The Relationship Between Gentrification and Eviction Rates in Washington, D.C. Neighborhoods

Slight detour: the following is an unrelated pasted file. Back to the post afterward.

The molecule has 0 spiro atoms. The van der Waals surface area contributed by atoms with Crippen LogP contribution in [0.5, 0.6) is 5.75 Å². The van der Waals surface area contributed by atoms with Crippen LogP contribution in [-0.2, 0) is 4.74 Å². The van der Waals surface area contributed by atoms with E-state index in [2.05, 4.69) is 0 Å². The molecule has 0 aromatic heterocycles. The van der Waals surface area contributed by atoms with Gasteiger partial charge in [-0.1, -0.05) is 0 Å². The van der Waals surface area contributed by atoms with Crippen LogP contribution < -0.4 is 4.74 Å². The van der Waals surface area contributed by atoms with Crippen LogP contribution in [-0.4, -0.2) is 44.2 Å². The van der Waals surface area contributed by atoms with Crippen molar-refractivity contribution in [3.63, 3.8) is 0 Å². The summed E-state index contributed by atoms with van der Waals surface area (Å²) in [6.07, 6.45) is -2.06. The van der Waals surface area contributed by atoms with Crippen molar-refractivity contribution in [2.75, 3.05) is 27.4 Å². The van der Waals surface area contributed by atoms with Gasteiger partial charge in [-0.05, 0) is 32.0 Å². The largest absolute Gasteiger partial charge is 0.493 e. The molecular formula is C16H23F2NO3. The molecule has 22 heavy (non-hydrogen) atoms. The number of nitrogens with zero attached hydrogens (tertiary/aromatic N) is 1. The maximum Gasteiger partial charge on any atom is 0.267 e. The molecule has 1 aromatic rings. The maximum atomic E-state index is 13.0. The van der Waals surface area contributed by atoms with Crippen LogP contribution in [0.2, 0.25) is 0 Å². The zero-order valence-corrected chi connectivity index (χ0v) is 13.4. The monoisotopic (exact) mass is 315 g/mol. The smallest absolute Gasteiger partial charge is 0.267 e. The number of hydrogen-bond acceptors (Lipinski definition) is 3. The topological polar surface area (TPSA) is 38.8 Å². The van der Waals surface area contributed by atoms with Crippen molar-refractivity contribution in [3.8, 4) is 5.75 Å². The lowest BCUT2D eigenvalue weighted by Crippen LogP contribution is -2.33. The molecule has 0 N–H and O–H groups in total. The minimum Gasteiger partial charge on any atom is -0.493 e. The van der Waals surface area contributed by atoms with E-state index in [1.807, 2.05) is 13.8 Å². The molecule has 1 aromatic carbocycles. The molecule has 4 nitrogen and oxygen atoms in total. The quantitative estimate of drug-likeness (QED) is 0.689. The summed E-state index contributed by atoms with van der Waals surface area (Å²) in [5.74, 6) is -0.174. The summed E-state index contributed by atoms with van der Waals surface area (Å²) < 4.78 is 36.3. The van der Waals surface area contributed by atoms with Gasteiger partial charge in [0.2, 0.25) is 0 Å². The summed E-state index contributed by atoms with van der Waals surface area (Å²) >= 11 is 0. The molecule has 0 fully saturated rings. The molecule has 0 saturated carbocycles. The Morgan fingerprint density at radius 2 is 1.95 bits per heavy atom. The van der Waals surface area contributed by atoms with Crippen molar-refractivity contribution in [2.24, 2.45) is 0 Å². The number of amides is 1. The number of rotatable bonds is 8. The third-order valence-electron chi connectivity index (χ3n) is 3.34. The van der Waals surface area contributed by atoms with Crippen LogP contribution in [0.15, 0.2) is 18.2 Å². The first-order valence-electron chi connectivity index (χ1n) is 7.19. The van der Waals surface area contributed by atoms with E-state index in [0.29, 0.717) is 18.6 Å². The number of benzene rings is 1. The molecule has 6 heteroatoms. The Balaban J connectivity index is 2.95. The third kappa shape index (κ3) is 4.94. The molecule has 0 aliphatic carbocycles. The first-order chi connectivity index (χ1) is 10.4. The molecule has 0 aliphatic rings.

Evictions are commonplace in the United States and are associated with significant negative outcomes in terms of the health, financial wellbeing, and housing stability of the evicted. Housing market pressure driven by gentrification represents a mechanism through which evictions might occur. This thesis examines the relationship between gentrification and eviction rates in Washington, D.C., a city experiencing one of the highest gentrification rates in the U.S. I use census data and a novel court record dataset to examine the association between tract-level eviction rates and proxies for gentrification that measure changes in tracts’ economic and demographic characteristics. I find that, for originally low-income or high-share-black tracts, there is a negative relationship between these gentrification proxies and eviction rates. My findings contribute modestly to the body of literature challenging the widely held notion that gentrification causes widespread displacement.
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